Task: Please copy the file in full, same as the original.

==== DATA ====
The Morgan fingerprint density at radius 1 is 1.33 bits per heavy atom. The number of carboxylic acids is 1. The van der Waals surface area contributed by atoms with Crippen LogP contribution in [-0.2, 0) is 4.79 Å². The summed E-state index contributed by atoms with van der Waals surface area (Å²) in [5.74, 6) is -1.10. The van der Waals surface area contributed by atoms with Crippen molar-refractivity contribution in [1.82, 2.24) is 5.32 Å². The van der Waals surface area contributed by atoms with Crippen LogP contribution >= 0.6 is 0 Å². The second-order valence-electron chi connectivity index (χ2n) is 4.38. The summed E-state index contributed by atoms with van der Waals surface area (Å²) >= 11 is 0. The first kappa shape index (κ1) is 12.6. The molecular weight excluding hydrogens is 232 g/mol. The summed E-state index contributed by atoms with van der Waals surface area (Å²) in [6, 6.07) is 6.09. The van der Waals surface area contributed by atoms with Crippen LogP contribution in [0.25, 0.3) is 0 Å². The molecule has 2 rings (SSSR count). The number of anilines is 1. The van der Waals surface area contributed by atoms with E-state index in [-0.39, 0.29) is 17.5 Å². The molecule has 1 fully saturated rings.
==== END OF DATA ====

The Morgan fingerprint density at radius 1 is 1.33 bits per heavy atom. The number of carboxylic acids is 1. The van der Waals surface area contributed by atoms with Crippen LogP contribution in [-0.2, 0) is 4.79 Å². The summed E-state index contributed by atoms with van der Waals surface area (Å²) in [5.74, 6) is -1.10. The van der Waals surface area contributed by atoms with Crippen molar-refractivity contribution in [1.82, 2.24) is 5.32 Å². The van der Waals surface area contributed by atoms with Crippen LogP contribution >= 0.6 is 0 Å². The second-order valence-electron chi connectivity index (χ2n) is 4.38. The summed E-state index contributed by atoms with van der Waals surface area (Å²) >= 11 is 0. The first kappa shape index (κ1) is 12.6. The molecular weight excluding hydrogens is 232 g/mol. The summed E-state index contributed by atoms with van der Waals surface area (Å²) in [6, 6.07) is 6.09. The van der Waals surface area contributed by atoms with Crippen LogP contribution in [0.25, 0.3) is 0 Å². The molecule has 2 rings (SSSR count). The number of anilines is 1. The van der Waals surface area contributed by atoms with E-state index in [-0.39, 0.29) is 17.5 Å². The molecule has 1 fully saturated rings.